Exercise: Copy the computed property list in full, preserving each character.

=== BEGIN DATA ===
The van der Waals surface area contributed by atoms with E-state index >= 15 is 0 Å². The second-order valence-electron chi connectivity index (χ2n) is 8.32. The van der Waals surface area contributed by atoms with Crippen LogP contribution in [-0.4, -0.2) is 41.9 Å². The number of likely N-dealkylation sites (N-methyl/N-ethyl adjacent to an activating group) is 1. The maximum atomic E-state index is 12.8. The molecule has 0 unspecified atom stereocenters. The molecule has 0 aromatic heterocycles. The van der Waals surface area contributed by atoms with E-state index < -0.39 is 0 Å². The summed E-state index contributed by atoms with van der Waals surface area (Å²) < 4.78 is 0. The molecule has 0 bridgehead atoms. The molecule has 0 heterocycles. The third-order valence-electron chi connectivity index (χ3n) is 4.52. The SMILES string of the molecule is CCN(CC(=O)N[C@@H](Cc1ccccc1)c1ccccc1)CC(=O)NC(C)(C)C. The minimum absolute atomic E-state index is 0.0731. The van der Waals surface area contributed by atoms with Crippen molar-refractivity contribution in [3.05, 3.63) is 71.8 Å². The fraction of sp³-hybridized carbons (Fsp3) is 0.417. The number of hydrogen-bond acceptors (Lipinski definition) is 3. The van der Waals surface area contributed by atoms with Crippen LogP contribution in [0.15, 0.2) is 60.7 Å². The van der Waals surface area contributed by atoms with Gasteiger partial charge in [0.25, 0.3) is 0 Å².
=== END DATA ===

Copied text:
The van der Waals surface area contributed by atoms with E-state index >= 15 is 0 Å². The second-order valence-electron chi connectivity index (χ2n) is 8.32. The van der Waals surface area contributed by atoms with Crippen LogP contribution in [-0.4, -0.2) is 41.9 Å². The number of likely N-dealkylation sites (N-methyl/N-ethyl adjacent to an activating group) is 1. The maximum atomic E-state index is 12.8. The molecule has 0 unspecified atom stereocenters. The molecule has 0 aromatic heterocycles. The van der Waals surface area contributed by atoms with E-state index < -0.39 is 0 Å². The summed E-state index contributed by atoms with van der Waals surface area (Å²) < 4.78 is 0. The molecule has 0 bridgehead atoms. The molecule has 0 heterocycles. The third-order valence-electron chi connectivity index (χ3n) is 4.52. The SMILES string of the molecule is CCN(CC(=O)N[C@@H](Cc1ccccc1)c1ccccc1)CC(=O)NC(C)(C)C. The minimum absolute atomic E-state index is 0.0731. The van der Waals surface area contributed by atoms with Crippen molar-refractivity contribution in [3.05, 3.63) is 71.8 Å². The fraction of sp³-hybridized carbons (Fsp3) is 0.417. The number of hydrogen-bond acceptors (Lipinski definition) is 3. The van der Waals surface area contributed by atoms with Crippen LogP contribution in [0.15, 0.2) is 60.7 Å². The van der Waals surface area contributed by atoms with Gasteiger partial charge in [0.25, 0.3) is 0 Å².